I'm not sure if people read these anymore, but I'd love to understand the thought behind a post like this. I'm assuming this is for people new to the field. But what's the intent? And what's the purpose behind the negativity?
I have some feedback.
You need to be motivated by the act and art of design and not money.
I understand the thrust of this, and yes, finding meaning in your work might make you better at it than some people. But telling professionals not to be motivated by money? Money and distribution are often the measure of a product's success. I think it's important for any designer to understand their value to a business. How can one, as a product designer, drive revenue through better designed solutions? If you're doing that successfully, you should get paid proportionally to your impact. And so, you should care about money.
You Do Not Have a Design Sense
I still struggle to define what it means to have a design sense. Is it just poor aesthetic taste? Who defines this? Is it a lack of empathy for users? Is it poor sense of how a product should be positioned in the market? You can't draw boxes very well? All of these questions are probably less ambiguous measures of whether or not someone is a good fit for the role. And I certainly don't think one needs to enjoy drawing, or excel in the arts to design great product. More than anything, it's a genuine interest in improving how things functions. Why not just define clearly what Product Design is at Plant and let people decide if they're interested?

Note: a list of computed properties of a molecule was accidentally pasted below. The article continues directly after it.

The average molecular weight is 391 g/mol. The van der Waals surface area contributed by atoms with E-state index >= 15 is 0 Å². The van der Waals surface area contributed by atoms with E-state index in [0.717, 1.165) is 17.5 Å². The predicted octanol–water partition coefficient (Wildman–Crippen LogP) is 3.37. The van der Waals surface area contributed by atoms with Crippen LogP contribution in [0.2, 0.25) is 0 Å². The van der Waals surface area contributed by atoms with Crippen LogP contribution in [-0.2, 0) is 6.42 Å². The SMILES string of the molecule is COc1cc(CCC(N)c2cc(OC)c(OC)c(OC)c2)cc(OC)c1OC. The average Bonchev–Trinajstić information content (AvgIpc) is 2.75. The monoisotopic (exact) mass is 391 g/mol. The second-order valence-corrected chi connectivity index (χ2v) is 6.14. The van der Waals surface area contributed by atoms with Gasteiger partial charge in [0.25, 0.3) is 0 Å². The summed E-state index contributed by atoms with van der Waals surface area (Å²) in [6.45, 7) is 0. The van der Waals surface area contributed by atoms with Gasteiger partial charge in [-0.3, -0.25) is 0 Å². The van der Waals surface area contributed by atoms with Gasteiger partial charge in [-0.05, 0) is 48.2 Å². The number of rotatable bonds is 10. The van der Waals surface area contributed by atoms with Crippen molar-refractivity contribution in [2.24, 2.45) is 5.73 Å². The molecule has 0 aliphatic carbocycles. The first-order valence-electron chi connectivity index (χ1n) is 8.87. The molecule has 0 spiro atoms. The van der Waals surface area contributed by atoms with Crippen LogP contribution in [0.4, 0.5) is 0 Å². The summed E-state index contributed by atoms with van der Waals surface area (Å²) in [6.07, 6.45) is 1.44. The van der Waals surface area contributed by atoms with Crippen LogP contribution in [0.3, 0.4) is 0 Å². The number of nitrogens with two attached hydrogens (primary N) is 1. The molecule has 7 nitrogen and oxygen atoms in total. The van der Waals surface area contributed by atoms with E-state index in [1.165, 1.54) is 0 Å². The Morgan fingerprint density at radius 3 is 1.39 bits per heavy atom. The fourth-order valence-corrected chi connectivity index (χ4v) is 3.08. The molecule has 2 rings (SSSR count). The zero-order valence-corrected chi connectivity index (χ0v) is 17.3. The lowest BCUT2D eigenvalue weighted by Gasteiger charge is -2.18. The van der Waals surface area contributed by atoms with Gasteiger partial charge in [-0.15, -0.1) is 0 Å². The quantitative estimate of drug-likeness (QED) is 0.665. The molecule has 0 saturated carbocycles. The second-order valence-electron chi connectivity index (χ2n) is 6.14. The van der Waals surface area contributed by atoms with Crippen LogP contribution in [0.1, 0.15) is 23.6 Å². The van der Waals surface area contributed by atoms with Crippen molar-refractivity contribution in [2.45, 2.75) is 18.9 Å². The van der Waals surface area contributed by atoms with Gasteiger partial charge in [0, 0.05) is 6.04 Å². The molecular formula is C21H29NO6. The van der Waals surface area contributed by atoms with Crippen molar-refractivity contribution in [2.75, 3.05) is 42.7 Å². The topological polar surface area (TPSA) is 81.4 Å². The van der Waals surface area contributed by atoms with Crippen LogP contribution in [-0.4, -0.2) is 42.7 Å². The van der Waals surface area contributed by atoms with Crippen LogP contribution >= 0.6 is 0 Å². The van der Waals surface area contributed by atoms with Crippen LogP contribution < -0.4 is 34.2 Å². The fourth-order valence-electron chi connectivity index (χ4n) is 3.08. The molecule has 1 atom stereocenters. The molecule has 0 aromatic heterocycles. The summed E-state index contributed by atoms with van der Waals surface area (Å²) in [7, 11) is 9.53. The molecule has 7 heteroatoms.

You are Lazy and Do Not Like Learning
You Do Not Like Criticism
You are a Disorganized Fellow
You are Not Dedicated
You are a Bad Communicator
I'm left longing for information that's specific to product design—specifically in how it differs from other design functions. If you're lazy, and don't like to learn things, you're going to be bad at everything, not just product design.
I'd also strongly consider removing "fellow" in the messaging here, as great design doesn't discriminate between sex or gender.
Here are two examples that I think would resonate with people considering product design. Personally, I'd look to expose is the delta between expectation and reality.
You don't believe in the product or wouldn't use it yourself
If you don't think the product matters, it can be super challenging to work on.
You don't respect or understand technical limitations
For most companies, designing product involves a lot of compromise. There are few companies in the world where resources are unlimited. Most product design is happening on shoe-string budgets, legacy tech, understaffed teams, or entrenched user bases who don't want change. You're not going get what you want all of the time. Learn to design toward positive outcomes with the materials you have at your disposal.
. . .
I just got tired of writing this. I'm not sure why I felt the need to respond. It just really didn't resonate with me. If someone at Plant finds this, hopefully it serves as marginally useful feedback.